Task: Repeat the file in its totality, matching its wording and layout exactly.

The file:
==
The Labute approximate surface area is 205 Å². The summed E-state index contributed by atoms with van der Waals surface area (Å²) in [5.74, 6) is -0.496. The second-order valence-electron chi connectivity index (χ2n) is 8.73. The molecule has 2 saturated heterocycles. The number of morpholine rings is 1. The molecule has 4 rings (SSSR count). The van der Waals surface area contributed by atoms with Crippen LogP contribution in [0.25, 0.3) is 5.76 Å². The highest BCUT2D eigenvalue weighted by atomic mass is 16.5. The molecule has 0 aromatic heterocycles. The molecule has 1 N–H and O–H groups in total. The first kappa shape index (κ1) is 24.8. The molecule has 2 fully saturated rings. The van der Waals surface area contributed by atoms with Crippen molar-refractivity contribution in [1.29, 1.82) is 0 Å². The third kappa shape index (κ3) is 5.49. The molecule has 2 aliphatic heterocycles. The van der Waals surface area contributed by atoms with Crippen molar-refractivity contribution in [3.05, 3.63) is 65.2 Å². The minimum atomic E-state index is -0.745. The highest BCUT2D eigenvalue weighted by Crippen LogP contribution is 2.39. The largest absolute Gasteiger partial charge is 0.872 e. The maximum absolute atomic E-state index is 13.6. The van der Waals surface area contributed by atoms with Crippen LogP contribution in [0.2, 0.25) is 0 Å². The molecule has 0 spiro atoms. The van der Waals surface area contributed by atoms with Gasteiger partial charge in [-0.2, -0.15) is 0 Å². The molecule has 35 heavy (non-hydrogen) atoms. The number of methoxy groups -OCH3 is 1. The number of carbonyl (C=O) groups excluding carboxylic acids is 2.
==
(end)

The Labute approximate surface area is 205 Å². The summed E-state index contributed by atoms with van der Waals surface area (Å²) in [5.74, 6) is -0.496. The second-order valence-electron chi connectivity index (χ2n) is 8.73. The molecule has 2 saturated heterocycles. The number of morpholine rings is 1. The molecule has 4 rings (SSSR count). The van der Waals surface area contributed by atoms with Crippen LogP contribution in [0.25, 0.3) is 5.76 Å². The highest BCUT2D eigenvalue weighted by atomic mass is 16.5. The molecule has 0 aromatic heterocycles. The molecule has 1 N–H and O–H groups in total. The first kappa shape index (κ1) is 24.8. The molecule has 2 fully saturated rings. The van der Waals surface area contributed by atoms with Crippen molar-refractivity contribution in [1.29, 1.82) is 0 Å². The third kappa shape index (κ3) is 5.49. The molecule has 2 aliphatic heterocycles. The van der Waals surface area contributed by atoms with Crippen molar-refractivity contribution in [3.05, 3.63) is 65.2 Å². The minimum atomic E-state index is -0.745. The highest BCUT2D eigenvalue weighted by Crippen LogP contribution is 2.39. The largest absolute Gasteiger partial charge is 0.872 e. The maximum absolute atomic E-state index is 13.6. The van der Waals surface area contributed by atoms with Crippen LogP contribution in [0.2, 0.25) is 0 Å². The molecule has 0 spiro atoms. The van der Waals surface area contributed by atoms with Gasteiger partial charge in [-0.2, -0.15) is 0 Å². The molecule has 35 heavy (non-hydrogen) atoms. The number of methoxy groups -OCH3 is 1. The number of carbonyl (C=O) groups excluding carboxylic acids is 2.